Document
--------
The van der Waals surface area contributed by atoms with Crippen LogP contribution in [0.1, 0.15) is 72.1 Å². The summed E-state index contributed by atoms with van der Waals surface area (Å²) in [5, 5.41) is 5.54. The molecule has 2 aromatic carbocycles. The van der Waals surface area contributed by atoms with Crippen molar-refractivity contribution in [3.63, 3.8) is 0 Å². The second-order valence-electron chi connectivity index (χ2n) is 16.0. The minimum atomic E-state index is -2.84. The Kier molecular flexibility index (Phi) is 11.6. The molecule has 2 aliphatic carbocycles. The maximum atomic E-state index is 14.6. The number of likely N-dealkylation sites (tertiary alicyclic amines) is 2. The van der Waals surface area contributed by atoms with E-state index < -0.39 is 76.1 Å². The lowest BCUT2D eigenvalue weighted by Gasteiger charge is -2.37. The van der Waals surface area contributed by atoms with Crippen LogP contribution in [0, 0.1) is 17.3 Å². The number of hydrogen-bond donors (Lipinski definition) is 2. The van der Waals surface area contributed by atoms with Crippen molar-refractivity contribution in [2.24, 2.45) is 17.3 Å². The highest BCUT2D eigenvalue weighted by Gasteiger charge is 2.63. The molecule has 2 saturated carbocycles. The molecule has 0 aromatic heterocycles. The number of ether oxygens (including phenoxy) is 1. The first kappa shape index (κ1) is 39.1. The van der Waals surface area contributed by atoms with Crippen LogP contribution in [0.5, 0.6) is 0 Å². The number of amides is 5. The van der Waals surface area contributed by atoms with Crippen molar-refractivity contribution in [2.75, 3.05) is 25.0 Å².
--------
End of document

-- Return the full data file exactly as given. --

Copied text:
The van der Waals surface area contributed by atoms with Crippen LogP contribution in [0.1, 0.15) is 72.1 Å². The summed E-state index contributed by atoms with van der Waals surface area (Å²) in [5, 5.41) is 5.54. The molecule has 2 aromatic carbocycles. The van der Waals surface area contributed by atoms with Crippen molar-refractivity contribution in [3.63, 3.8) is 0 Å². The second-order valence-electron chi connectivity index (χ2n) is 16.0. The minimum atomic E-state index is -2.84. The Kier molecular flexibility index (Phi) is 11.6. The molecule has 2 aliphatic carbocycles. The maximum atomic E-state index is 14.6. The number of likely N-dealkylation sites (tertiary alicyclic amines) is 2. The van der Waals surface area contributed by atoms with E-state index < -0.39 is 76.1 Å². The lowest BCUT2D eigenvalue weighted by Gasteiger charge is -2.37. The van der Waals surface area contributed by atoms with Crippen LogP contribution in [0, 0.1) is 17.3 Å². The number of hydrogen-bond donors (Lipinski definition) is 2. The van der Waals surface area contributed by atoms with Crippen molar-refractivity contribution in [2.24, 2.45) is 17.3 Å². The highest BCUT2D eigenvalue weighted by Gasteiger charge is 2.63. The molecule has 2 saturated carbocycles. The molecule has 0 aromatic heterocycles. The number of ether oxygens (including phenoxy) is 1. The first kappa shape index (κ1) is 39.1. The van der Waals surface area contributed by atoms with Crippen LogP contribution in [0.5, 0.6) is 0 Å². The number of amides is 5. The van der Waals surface area contributed by atoms with Crippen molar-refractivity contribution in [2.75, 3.05) is 25.0 Å².